Stanley Cup Playoffs: Ignoring Obstruction a Problem For The NHL

Joe MacDonaldAnalyst IJune 4, 2009

PITTSBURGH - JUNE 02:  Sergei Gonchar #55 and Bill Guerin #13 of the Pittsburgh Penguins skate against Marian Hossa #81 of the Detroit Red Wings during Game Three of the 2009 NHL Stanley Cup Finals on June 2, 2009 at Mellon Arena in Pittsburgh, Pennsylvania.  (Photo by Jim McIsaac/Getty Images)

I think all hockey fans are excited about the quality of play during this year's Stanley Cup Playoffs.

The games have been exciting with equal measures of breathtaking skill, intensity and physical play.

I am a big fan of the league allowing players to engage in one-on-one battles, whether it be in the corners for the puck or in front of the net for position.  But I do think the on-ice officials and their off-ice supervisors have dropped the ball a little when it comes to obstruction and interference, particularly in the neutral zone.

Things that were automatic penalties during the regular season are being ignored during the finals as the referees try hard not to influence the outcome of the games. 

Unfortunately, that, by definition, is their very role.

The job of the referee is to ensure that both teams have an equal and fair chance of being successful and that skill and hard work wins out over illegal tactics.  If a breach of the rules is committed and detected, it's the responsibility of the on-ice officials to penalize the infraction. 

It shouldn't be any different in the first game of the regular season than it is in the seventh game of the Stanley Cup finals. 

The game and how it's played should not change because the situation is more intense or because there is more on the line.  Being a couple of wins away from a Stanley Cup shouldn't be a license to revert to the clutch and grab tactics that almost killed the game in the 1990s and early 2000s.

But as hockey's holy grail gets closer, the refs seem to be less and less inclined to interpret the rules the way they've being doing it all season long.  So now it's permissible for Henrik Zetterberg to clutch and grab Sidney Crosby from one end of the rink to the other, or for Hal Gill to blatantly interfere with Daniel Cleary after a shoot-in.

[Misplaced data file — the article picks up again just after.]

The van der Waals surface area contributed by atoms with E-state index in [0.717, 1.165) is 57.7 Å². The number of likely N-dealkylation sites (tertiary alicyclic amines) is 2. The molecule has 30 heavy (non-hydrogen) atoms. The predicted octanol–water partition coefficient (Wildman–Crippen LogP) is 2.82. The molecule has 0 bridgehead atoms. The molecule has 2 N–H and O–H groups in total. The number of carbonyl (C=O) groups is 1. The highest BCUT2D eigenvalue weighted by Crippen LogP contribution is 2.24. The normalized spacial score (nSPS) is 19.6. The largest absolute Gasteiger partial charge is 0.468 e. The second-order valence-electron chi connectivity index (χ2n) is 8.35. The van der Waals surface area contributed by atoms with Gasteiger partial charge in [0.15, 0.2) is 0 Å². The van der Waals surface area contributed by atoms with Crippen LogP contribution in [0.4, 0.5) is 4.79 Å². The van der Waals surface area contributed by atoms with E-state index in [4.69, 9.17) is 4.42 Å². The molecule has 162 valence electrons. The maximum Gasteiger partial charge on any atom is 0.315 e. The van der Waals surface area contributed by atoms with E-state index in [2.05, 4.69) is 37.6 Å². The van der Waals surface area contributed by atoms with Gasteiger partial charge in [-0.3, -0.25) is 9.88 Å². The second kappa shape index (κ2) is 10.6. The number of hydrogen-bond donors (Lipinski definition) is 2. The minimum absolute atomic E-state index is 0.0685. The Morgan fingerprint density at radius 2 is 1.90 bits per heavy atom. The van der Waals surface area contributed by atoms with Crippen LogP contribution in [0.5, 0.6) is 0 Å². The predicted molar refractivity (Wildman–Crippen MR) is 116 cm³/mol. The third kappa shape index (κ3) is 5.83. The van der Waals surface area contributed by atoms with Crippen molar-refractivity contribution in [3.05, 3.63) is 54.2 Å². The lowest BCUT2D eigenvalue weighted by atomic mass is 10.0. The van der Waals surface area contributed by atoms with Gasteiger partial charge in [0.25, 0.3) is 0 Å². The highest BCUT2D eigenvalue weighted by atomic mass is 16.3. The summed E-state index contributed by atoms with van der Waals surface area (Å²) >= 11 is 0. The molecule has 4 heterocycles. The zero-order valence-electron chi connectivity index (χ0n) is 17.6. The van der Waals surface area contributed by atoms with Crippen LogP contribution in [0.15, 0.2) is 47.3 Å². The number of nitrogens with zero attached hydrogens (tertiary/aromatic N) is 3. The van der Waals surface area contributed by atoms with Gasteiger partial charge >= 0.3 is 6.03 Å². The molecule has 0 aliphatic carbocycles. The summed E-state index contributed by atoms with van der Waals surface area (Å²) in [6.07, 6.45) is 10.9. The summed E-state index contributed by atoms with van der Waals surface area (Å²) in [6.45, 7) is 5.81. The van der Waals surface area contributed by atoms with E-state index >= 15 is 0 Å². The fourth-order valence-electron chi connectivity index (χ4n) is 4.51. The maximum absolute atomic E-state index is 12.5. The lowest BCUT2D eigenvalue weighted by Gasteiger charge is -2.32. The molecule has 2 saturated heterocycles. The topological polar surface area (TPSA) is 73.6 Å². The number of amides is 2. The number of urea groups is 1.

Don't get me wrong. 

I think Zetterberg is doing a fantastic job of checking Crosby and I'm a big fan, but do you really think all of his "shadowing" tactics would be legal in a late November regular season game. 

I don't think so.

What the NHL finally figured out since the lockout, is something the NBA and NFL figured out long ago.  To attract new fans and provide the best calibre entertainment for your current followers, you have to let your stars shine.  The NBA did this by making it a foul to even look at Michael Jordan (insert Kobe Bryant, Lebron James or any of the other current NBA stars) with a less than friendly gaze.  In the NFL, rules have been made to allow quarterbacks and receivers more room, thus increasing offense.

That's the path the NHL's been on, too, for the past three or four years, but something seems to have changed as we get deeper into the playoffs.  Now the offensive stars have to battle through the same tactics that, ultimately, caused Penguins owner Mario Lemieux to quit.

As a 40-year fan of the greatest game in the world (in my opinion), I would much rather see a beautiful pass from Crosby or Zetterberg converted by Malkin or Hossa, then watch these stars forced to play the game with some one on their backs for the entire 60 minutes.

To ensure this, all the league has to do is to have the games called exactly the same way as they were during the regular season.  That will give the superstars the room they need to be great and the fans the best entertainment value for their hard-earned dollar.

Failure to do this puts hockey back on a slippery slope to obscurity.


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